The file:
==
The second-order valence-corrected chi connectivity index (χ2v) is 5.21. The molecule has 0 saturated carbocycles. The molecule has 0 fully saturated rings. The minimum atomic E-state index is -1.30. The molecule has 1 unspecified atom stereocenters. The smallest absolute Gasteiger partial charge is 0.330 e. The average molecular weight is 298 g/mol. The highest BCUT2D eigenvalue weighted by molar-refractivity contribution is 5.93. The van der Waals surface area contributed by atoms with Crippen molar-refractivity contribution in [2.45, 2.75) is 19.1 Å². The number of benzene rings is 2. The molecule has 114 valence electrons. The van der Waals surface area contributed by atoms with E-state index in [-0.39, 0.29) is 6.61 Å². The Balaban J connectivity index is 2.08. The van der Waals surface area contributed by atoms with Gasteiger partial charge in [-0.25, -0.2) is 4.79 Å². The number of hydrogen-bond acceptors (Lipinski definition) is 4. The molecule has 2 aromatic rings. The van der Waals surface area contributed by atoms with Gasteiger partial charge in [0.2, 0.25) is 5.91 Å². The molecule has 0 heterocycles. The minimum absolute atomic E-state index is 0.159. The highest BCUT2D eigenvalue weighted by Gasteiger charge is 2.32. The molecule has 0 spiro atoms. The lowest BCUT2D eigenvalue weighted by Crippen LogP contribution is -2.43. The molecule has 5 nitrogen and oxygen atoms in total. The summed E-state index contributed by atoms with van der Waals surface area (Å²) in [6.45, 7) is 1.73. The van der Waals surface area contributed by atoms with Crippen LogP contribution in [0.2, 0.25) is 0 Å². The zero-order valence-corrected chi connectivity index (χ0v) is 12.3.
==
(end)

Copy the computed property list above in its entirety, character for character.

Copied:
The second-order valence-corrected chi connectivity index (χ2v) is 5.21. The molecule has 0 saturated carbocycles. The molecule has 0 fully saturated rings. The minimum atomic E-state index is -1.30. The molecule has 1 unspecified atom stereocenters. The smallest absolute Gasteiger partial charge is 0.330 e. The average molecular weight is 298 g/mol. The highest BCUT2D eigenvalue weighted by molar-refractivity contribution is 5.93. The van der Waals surface area contributed by atoms with Crippen molar-refractivity contribution in [2.45, 2.75) is 19.1 Å². The number of benzene rings is 2. The molecule has 114 valence electrons. The van der Waals surface area contributed by atoms with E-state index in [-0.39, 0.29) is 6.61 Å². The Balaban J connectivity index is 2.08. The van der Waals surface area contributed by atoms with Gasteiger partial charge in [-0.25, -0.2) is 4.79 Å². The number of hydrogen-bond acceptors (Lipinski definition) is 4. The molecule has 2 aromatic rings. The van der Waals surface area contributed by atoms with Gasteiger partial charge in [0.2, 0.25) is 5.91 Å². The molecule has 0 heterocycles. The minimum absolute atomic E-state index is 0.159. The highest BCUT2D eigenvalue weighted by Gasteiger charge is 2.32. The molecule has 0 spiro atoms. The lowest BCUT2D eigenvalue weighted by Crippen LogP contribution is -2.43. The molecule has 5 nitrogen and oxygen atoms in total. The summed E-state index contributed by atoms with van der Waals surface area (Å²) in [6.45, 7) is 1.73. The van der Waals surface area contributed by atoms with Crippen LogP contribution in [0.2, 0.25) is 0 Å². The zero-order valence-corrected chi connectivity index (χ0v) is 12.3.